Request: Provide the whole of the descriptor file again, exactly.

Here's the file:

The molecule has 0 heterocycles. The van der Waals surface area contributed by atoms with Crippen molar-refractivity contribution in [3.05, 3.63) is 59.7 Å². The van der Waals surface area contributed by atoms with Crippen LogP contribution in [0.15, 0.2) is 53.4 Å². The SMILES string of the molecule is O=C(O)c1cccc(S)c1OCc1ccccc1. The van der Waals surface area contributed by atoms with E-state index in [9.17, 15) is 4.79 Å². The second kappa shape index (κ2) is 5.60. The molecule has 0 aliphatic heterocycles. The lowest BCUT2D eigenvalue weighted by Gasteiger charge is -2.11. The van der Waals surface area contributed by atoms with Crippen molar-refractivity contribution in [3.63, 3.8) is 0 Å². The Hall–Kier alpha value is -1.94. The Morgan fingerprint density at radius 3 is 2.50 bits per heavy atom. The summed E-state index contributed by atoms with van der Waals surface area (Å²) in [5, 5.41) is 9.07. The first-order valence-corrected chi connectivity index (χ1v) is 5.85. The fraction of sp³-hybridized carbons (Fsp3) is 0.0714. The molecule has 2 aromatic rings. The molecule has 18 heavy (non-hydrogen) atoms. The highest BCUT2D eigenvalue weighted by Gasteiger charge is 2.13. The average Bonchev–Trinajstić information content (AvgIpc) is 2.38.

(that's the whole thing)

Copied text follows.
The molecule has 0 heterocycles. The van der Waals surface area contributed by atoms with Crippen molar-refractivity contribution in [3.05, 3.63) is 59.7 Å². The van der Waals surface area contributed by atoms with Crippen LogP contribution in [0.15, 0.2) is 53.4 Å². The SMILES string of the molecule is O=C(O)c1cccc(S)c1OCc1ccccc1. The van der Waals surface area contributed by atoms with E-state index in [9.17, 15) is 4.79 Å². The second kappa shape index (κ2) is 5.60. The molecule has 0 aliphatic heterocycles. The lowest BCUT2D eigenvalue weighted by Gasteiger charge is -2.11. The van der Waals surface area contributed by atoms with Crippen molar-refractivity contribution in [3.63, 3.8) is 0 Å². The Hall–Kier alpha value is -1.94. The Morgan fingerprint density at radius 3 is 2.50 bits per heavy atom. The summed E-state index contributed by atoms with van der Waals surface area (Å²) in [5, 5.41) is 9.07. The first-order valence-corrected chi connectivity index (χ1v) is 5.85. The fraction of sp³-hybridized carbons (Fsp3) is 0.0714. The molecule has 2 aromatic rings. The molecule has 18 heavy (non-hydrogen) atoms. The highest BCUT2D eigenvalue weighted by Gasteiger charge is 2.13. The average Bonchev–Trinajstić information content (AvgIpc) is 2.38.